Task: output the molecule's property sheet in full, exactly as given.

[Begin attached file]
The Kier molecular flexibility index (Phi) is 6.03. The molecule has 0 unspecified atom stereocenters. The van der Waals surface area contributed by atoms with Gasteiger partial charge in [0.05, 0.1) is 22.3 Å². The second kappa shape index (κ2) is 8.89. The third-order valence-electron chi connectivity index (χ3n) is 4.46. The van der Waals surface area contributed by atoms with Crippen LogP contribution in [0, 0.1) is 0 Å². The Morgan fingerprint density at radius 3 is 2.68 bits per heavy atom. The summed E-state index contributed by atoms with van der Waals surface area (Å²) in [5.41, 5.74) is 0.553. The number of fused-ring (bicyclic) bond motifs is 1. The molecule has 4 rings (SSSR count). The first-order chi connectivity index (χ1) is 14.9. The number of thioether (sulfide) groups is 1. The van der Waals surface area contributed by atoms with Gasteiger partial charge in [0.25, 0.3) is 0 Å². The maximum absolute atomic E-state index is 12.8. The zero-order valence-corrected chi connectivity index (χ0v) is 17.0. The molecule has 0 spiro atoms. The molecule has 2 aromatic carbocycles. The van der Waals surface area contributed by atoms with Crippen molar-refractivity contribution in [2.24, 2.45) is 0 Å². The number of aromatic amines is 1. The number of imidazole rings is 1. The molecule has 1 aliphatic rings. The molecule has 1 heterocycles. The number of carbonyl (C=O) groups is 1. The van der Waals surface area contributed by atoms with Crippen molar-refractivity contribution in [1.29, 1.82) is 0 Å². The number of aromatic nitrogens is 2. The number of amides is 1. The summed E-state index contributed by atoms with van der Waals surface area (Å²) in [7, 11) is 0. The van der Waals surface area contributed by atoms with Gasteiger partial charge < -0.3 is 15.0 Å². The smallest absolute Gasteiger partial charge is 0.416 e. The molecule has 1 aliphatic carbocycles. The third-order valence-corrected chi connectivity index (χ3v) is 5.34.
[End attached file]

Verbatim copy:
The Kier molecular flexibility index (Phi) is 6.03. The molecule has 0 unspecified atom stereocenters. The van der Waals surface area contributed by atoms with Gasteiger partial charge in [0.05, 0.1) is 22.3 Å². The second kappa shape index (κ2) is 8.89. The third-order valence-electron chi connectivity index (χ3n) is 4.46. The van der Waals surface area contributed by atoms with Crippen LogP contribution in [0, 0.1) is 0 Å². The Morgan fingerprint density at radius 3 is 2.68 bits per heavy atom. The summed E-state index contributed by atoms with van der Waals surface area (Å²) in [5.41, 5.74) is 0.553. The number of fused-ring (bicyclic) bond motifs is 1. The molecule has 4 rings (SSSR count). The first-order chi connectivity index (χ1) is 14.9. The number of thioether (sulfide) groups is 1. The van der Waals surface area contributed by atoms with Gasteiger partial charge in [0.25, 0.3) is 0 Å². The maximum absolute atomic E-state index is 12.8. The zero-order valence-corrected chi connectivity index (χ0v) is 17.0. The molecule has 0 spiro atoms. The molecule has 2 aromatic carbocycles. The van der Waals surface area contributed by atoms with Crippen molar-refractivity contribution in [2.24, 2.45) is 0 Å². The number of aromatic amines is 1. The number of imidazole rings is 1. The molecule has 1 aliphatic rings. The molecule has 1 heterocycles. The number of carbonyl (C=O) groups is 1. The van der Waals surface area contributed by atoms with Crippen molar-refractivity contribution in [1.29, 1.82) is 0 Å². The number of aromatic nitrogens is 2. The number of amides is 1. The summed E-state index contributed by atoms with van der Waals surface area (Å²) in [7, 11) is 0. The van der Waals surface area contributed by atoms with Gasteiger partial charge < -0.3 is 15.0 Å². The smallest absolute Gasteiger partial charge is 0.416 e. The molecule has 1 aliphatic carbocycles. The third-order valence-corrected chi connectivity index (χ3v) is 5.34.